Food insecurity is a pressing social and public health issue that varies in degree and in its effects across individuals, social groups, states, and other political jurisdictions. For this reason, it is critical to understand how patterns of food insecurity appear across differing demographics and different geo-political entities in order to meet specific needs through the implementation of appropriate policies.
The University of Central Florida’s Institute for Social and Behavioral Sciences conducted a statewide telephone survey on behalf of AARP Foundation that explored food insecurity – a period when access to adequate food on a regular basis is limited by a lack of money or resources to buy food - among Florida residents, with special emphasis on low and moderate income households.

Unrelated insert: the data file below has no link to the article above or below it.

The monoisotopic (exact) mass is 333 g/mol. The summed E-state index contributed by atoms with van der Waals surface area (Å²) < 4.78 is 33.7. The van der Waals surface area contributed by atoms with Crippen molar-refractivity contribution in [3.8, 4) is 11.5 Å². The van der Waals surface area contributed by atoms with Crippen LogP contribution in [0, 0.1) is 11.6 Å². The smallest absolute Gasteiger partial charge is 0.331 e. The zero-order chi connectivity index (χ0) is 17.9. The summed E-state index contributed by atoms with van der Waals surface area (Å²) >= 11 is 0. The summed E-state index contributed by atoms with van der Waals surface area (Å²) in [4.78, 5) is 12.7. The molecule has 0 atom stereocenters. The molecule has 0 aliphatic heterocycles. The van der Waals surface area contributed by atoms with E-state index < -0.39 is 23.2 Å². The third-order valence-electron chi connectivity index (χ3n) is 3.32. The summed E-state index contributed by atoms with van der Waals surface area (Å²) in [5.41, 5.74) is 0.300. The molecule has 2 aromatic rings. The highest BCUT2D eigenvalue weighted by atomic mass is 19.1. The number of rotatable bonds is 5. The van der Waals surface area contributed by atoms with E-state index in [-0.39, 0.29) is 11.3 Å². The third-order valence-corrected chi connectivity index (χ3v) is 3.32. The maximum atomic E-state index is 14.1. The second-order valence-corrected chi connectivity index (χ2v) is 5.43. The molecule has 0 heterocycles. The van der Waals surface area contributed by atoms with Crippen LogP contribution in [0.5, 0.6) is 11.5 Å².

Data from this survey show that over one in ten (12%) Floridians ages 50 and older indicate being food insecure. And interestingly, whether they are food secure or not, most (90%) adult Floridians view the issue of hunger in Florida as an important problem with well over half (59%) saying they think it is a very important problem.
This survey was fielded from April 21 through July 13, 2014. In total, 894 respondents completed the survey. The sample was weighted by general population age, gender and income 18+ according to the U.S. Census Bureau, Profile of General Population, 2010 (Florida) thus yielding a weighted n of 823 respondents. For more information, contact Jennifer Sauer at firstname.lastname@example.org.
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